In The Polygamist, William Irvine explores love, sex, and marriage within the context of an unusual household. An exploration of sexual fantasy and desire, ultimately The Polygamist is a coming of age story with a strong spiritual theme. Set at the end of the seventies, a time when experimentation with alternative lifestyles and sexual relationships was rife, The Polygamist follows the fortunes of Omar Al Ghamdi, Saudi-born but educated in the West; a man who is the product of two irreconcilable cultures. We have conducted an interview with the Author.
How did you come up with the idea for the story?
I have a pet sexual fantasy that I’ve held for as long as I can remember – living with a harem. At one stage in my life the fantasy visited me so often that I started thinking through how I might make it reality – I would need arranged marriages, a large house affording plenty of privacy and so forth. This thinking gave me the basis for the novel – writing The Polygamist then required me to imagine and think through how the reality would actually pan out.
How much do you think the contemporary religious attitudes to polygamy influence your story?
In the UK polygamy is in the news because we have a large Moslem minority. Whereas Sharia condones polygamy, the UK Bigamy Act forbids it. Only the first wife in a polygamous household enjoys any recognition and rights under UK law, creating a problem.
The novel’s hero is a Western educated Saudi – conflicting cultural attitudes to polygamy are a key part of his characterisation. The book doesn’t condone or try to justify polygamy, even pointing out potential problems with it – but it does set out to challenge the desirability of monogamy, something enshrined in the West’s laws, religion and culture.
Why would you want this book to be set in the 70s and in particular in Goa/India?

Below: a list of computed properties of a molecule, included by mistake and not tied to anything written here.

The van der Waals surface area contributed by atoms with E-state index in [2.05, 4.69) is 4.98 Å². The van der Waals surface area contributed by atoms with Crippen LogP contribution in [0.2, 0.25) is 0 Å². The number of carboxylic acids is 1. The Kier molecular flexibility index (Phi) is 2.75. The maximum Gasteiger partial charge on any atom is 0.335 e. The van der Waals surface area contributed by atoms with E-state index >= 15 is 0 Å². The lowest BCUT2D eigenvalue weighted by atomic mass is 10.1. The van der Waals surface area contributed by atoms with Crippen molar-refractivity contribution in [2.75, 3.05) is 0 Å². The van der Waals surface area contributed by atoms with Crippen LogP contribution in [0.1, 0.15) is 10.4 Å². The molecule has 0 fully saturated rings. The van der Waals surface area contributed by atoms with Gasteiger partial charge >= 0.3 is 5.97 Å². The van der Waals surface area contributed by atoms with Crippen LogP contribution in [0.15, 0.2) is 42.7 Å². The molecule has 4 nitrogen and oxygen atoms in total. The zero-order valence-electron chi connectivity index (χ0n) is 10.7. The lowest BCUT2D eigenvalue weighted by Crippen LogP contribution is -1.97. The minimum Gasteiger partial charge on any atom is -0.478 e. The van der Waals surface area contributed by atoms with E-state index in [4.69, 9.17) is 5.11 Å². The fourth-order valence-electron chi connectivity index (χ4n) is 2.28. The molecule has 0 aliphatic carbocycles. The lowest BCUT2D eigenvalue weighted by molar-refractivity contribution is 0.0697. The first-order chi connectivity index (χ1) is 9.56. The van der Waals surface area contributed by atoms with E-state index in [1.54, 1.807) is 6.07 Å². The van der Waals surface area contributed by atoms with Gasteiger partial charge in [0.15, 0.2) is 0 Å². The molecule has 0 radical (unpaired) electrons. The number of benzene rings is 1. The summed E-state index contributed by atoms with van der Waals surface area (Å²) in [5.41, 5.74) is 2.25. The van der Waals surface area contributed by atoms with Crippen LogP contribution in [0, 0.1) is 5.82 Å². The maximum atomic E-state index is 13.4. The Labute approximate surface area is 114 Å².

The defining characteristic of the 70s wasn’t flares and brick boots. It was the proliferation of counter culture and a willingness to look at alternative ideas and ways to living. This makes it the most interesting period of the 20th Century. The more liberal attitudes to sex, race and class that we enjoy today were all evolved during the seventies. As such it provided the right context for a novel about a man who refuses to tow the monogamous line. It also meant I could include hippies in India (plenty of opportunity for humour!). India and the hippy thing were both key parts of my own early adult experience.
Whilst the polygamist household that Omar establishes in Goa is (male) fantasy (mine), the novel is otherwise semi-autobiographical, many of the incidents in the novel actually took place whilst I was there in 1978 and 1979.
Which are the spiritual strongholds in your story?
I believe one should look at all religions and philosophical movements in one’s search for the truth and bid for happiness. Omar’s household is Islamic out of artistic necessity (of the major religions, only Islam condones polygamy). Christianity, Buddhism, Taoism, Hinduism and the ideas of Bhagwan Sri Rajneesh are all touched on as well.
What is your message?
Ultimately, the novel points to humility as the key to mental liberation.
How do you craft your female characters of your story in 'The Polygamist'?
All the female characters are based on former partners who were of varying experience, ages and cultural backgrounds. For character X I recall ex-partner Y and imagine what she would have said or how she would have reacted in a situation described in the novel.
What kind (if any) of psychological crisis do these wives in this polygamous family experience?
Different for each of the wives because the women are so different. All have at least one major crisis. This is part of the interest of the novel, so I’d rather not go into more detail or I’d have to give the story away!
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